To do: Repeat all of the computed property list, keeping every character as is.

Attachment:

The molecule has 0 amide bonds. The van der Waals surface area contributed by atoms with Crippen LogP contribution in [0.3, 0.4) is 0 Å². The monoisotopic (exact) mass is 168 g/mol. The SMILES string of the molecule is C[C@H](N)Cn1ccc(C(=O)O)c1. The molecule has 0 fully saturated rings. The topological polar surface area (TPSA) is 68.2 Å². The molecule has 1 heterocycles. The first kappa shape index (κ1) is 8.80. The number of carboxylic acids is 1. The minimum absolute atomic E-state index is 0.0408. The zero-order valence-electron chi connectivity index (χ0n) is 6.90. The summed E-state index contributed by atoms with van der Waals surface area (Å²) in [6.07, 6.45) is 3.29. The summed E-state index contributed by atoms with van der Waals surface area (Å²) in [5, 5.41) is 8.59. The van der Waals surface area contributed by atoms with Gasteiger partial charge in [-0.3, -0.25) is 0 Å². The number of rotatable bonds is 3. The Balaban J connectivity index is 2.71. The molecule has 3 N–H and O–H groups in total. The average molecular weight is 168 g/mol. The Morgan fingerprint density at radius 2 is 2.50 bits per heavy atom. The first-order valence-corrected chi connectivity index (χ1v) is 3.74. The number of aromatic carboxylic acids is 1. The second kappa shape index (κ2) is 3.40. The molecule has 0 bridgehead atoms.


The molecule has 0 amide bonds. The van der Waals surface area contributed by atoms with Crippen LogP contribution in [0.3, 0.4) is 0 Å². The monoisotopic (exact) mass is 168 g/mol. The SMILES string of the molecule is C[C@H](N)Cn1ccc(C(=O)O)c1. The molecule has 0 fully saturated rings. The topological polar surface area (TPSA) is 68.2 Å². The molecule has 1 heterocycles. The first kappa shape index (κ1) is 8.80. The number of carboxylic acids is 1. The minimum absolute atomic E-state index is 0.0408. The zero-order valence-electron chi connectivity index (χ0n) is 6.90. The summed E-state index contributed by atoms with van der Waals surface area (Å²) in [6.07, 6.45) is 3.29. The summed E-state index contributed by atoms with van der Waals surface area (Å²) in [5, 5.41) is 8.59. The van der Waals surface area contributed by atoms with Gasteiger partial charge in [-0.3, -0.25) is 0 Å². The number of rotatable bonds is 3. The Balaban J connectivity index is 2.71. The molecule has 3 N–H and O–H groups in total. The average molecular weight is 168 g/mol. The Morgan fingerprint density at radius 2 is 2.50 bits per heavy atom. The first-order valence-corrected chi connectivity index (χ1v) is 3.74. The number of aromatic carboxylic acids is 1. The second kappa shape index (κ2) is 3.40. The molecule has 0 bridgehead atoms.